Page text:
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We agreed with our guide to grab a petit taxi and go to sites outside the Medina. First stop is on top of the hill, with ancient Kasbah ruins, adjacent to the Medina to get a full view of the vastness of the Medina. We get an appreciation of how packed in are the buildings and how far the old city wall goes.

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We drive to the Royal Palace and wander through the the main street of the Jewish quarter. Contrasting Moroccan Islamic architecture, the buildings here have the balcony on the outside. No Jewish people live here anymore, having moved to a new region of Fes. Unlike the Middle East and other parts of North Africa, Muslims, Jews and Christians are able to live in harmony and without conflict.

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One thing the Moroccans we meet are very quick to emphasise on how tolerant they are of other religions especially Jewish and Christianity. They want us to know the ISIS Muslims and the ones in Nice and Paris are not real Muslims, they are just crazy people. From what we have seen to date and heard we believe this is the case. Jen and I think it is definitely not extremist and the current King Mohammed VI has made significant changes to the rights of women, education, dress codes, empowering women to positions in parliament and professional life. He is well educated and enlightened about the future - subsidising solar panel farms and investment in irrigation and water reticulation, and has even forced the closure of the manufacture of plastic bags to address rubbish.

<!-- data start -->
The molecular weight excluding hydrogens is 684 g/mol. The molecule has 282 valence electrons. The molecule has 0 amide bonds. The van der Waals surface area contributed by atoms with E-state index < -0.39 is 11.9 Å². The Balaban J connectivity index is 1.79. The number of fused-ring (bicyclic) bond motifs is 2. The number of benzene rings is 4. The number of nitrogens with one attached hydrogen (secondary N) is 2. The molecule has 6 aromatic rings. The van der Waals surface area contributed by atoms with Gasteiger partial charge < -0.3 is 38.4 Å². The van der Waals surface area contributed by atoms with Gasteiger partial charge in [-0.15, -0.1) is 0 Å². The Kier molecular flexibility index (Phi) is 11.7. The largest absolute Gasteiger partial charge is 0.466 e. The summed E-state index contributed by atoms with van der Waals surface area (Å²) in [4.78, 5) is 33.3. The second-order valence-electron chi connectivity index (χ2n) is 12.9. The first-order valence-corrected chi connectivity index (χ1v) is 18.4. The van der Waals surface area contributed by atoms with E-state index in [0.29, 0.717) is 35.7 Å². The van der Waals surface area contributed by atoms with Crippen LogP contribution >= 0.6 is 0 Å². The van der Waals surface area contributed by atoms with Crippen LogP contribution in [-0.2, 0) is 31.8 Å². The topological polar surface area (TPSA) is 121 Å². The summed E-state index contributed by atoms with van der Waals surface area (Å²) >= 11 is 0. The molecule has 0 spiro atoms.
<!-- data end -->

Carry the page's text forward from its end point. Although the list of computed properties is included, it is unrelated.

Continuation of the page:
It's back into the taxi and we take a ride up the hill to the co-op ceramic and tile factory. This place was amazing. It is where they make all the Moroccan style plates, bowls, cups, tiles, fountains, table etc.

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First stop is the pottery wheel and Jen is asked to have a go. She jumps at the chance especially as a 6 ft young good looking Moroccan with strong hands was about to give her a lesson on how to use the wheel. I instantly think of Unchanged Melody, Patrick Swayze and Demi Moore in Ghost and roll my eyes. Jen is just grinning.....what!

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We are taken to the kilns and learn the interesting fact the ovens are actually fuelled by burning olive pits and hay and get to required 1200 degrees C.

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It's onto the painter who has numerous pieces in front of him. Everything is painted by hand with precision accuracy. We learn about the dyes and that this purple dye turns blue when fired.

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The painter grabs Jen's hand and paints a henna style design and her name in Arabic. This guy probably does this to very pretty girl that comes by but it still has Jen grinning from ear to ear with her signature smile.

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The assistant shows us where the workers chip all the tiles into pieces for all the mosaics for walls, fountains, tables and ponds.